A lovely and laugh-out-loud picture book from the award-winning author of Rude Cakes and Most Marshmallows .
Mabel isn’t like the other mermaids. Lucky isn’t like the other octopuses. But when they find each other, they discover that true friendship isn’t about how you look, and that sometimes what we are searching for is right under our noses. The inimitable Rowboat Watkins is back with another humorous tale about being true to yourself.
What was weird about Mabel wasn’t her mustache…
If you haven’t yet experienced a Rowboat Watkins picture book, I heartily recommend you give the creator’s books a whirl. A 2010 recipient of the Sendak Fellowship, Watkins arrived on the picture book scene with the well-received (and funny!) Rude Cakes, followed by titles like Pete With No Pants, and Most Marshmallows (I hope to talk about this one in the near future!). As well as looking into the creator’s past works, I encourage you to get ready to welcome the overwhelmingly lovely and sublimely bonkers Mabel: A Mermaid Fable.
Mabel tried hiding her nose behind jaunty shells
and by wearing seaweed falsies,
but this only made her feel like a clown.
Mabel is an adorable mermaid with tufted hair who lives in the ocean with her mom, dad, two big sisters, and baby brother. It may appear like a busy yet lovely watery life, but there is a major problem- at least in Mabel’s eyes: she does not have a mustache! Everyone in her family has one- “even her baby brother [has] a tiny baby mustache”! But Mabel, for whatever reason, does not and that makes her feel lacking in some way…and extremely self-conscious. Hiding and trying to cover the lack of mustache works to a small degree, but how can Mabel live her life forever hidden? It is through meeting and making a wonderful new friend- one with their own distinctive look- that Mabel begins to let her worries go and appreciate the power of uniqueness. Brilliantly illustrated (truly marvelous to pore over), with an original story at its core, Mabel: A Mermaid Fable is a story simultaneously wise and enchantingly wacky. (Not to mention a story that makes great use of inserting “nudibranch” into the dialogue multiple times! A conversation and/or research starter, if ever!).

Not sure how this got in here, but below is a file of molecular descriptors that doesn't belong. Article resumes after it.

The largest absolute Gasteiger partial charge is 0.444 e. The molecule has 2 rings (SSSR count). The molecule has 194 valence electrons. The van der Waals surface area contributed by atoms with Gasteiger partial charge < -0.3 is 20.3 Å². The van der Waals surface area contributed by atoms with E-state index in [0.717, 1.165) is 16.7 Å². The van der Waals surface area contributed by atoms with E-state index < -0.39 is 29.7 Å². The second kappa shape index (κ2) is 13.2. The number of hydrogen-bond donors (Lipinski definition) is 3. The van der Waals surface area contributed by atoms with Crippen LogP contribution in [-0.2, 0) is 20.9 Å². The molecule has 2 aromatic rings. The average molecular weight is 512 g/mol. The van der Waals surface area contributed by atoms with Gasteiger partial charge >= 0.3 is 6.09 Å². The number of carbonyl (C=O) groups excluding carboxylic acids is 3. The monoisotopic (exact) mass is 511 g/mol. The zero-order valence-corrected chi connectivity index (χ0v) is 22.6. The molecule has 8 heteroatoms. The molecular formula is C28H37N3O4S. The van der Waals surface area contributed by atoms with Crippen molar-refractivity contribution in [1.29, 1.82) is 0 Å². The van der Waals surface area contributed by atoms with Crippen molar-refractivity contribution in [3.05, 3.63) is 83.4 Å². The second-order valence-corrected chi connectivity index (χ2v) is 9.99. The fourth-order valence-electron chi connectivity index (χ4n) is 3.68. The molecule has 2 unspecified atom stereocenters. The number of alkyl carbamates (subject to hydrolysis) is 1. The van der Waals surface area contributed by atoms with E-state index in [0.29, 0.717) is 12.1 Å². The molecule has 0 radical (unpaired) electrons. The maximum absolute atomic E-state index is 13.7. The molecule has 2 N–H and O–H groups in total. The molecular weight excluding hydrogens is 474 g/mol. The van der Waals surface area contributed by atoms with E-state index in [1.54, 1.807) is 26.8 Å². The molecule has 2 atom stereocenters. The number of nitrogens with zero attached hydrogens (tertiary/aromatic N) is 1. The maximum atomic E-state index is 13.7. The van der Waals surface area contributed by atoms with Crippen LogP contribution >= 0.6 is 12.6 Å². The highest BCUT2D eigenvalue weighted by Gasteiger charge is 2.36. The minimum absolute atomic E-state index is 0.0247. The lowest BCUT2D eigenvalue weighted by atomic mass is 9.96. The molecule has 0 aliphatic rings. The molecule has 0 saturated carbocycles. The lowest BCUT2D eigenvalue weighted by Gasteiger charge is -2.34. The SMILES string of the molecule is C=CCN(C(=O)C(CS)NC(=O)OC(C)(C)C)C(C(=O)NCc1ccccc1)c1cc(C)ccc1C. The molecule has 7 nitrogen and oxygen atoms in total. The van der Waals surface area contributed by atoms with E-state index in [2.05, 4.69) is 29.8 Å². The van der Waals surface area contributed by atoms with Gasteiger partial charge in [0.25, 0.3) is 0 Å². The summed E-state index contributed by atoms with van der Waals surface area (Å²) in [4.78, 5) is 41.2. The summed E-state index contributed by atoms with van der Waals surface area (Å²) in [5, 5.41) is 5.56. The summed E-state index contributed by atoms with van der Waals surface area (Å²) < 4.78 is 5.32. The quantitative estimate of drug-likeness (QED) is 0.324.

Mabel: A Mermaid Fable is a winner, and adds to Watkins’ roster of offbeat, unexpected, singular, and terrific picture books. Readers on the lookout for an epically delightful, warm and giggly read aloud, or those who are fans of authors and illustrators such as Cindy Derby, Mac Barnett, Jon Klassen, Amy Krouse Rosenthal, or Florence Perry Heide might especially relish (and want to hug) Watkins’ latest.
I received a copy of this title courtesy of Raincoast Books in exchange for an honest review. All opinions and comments are my own.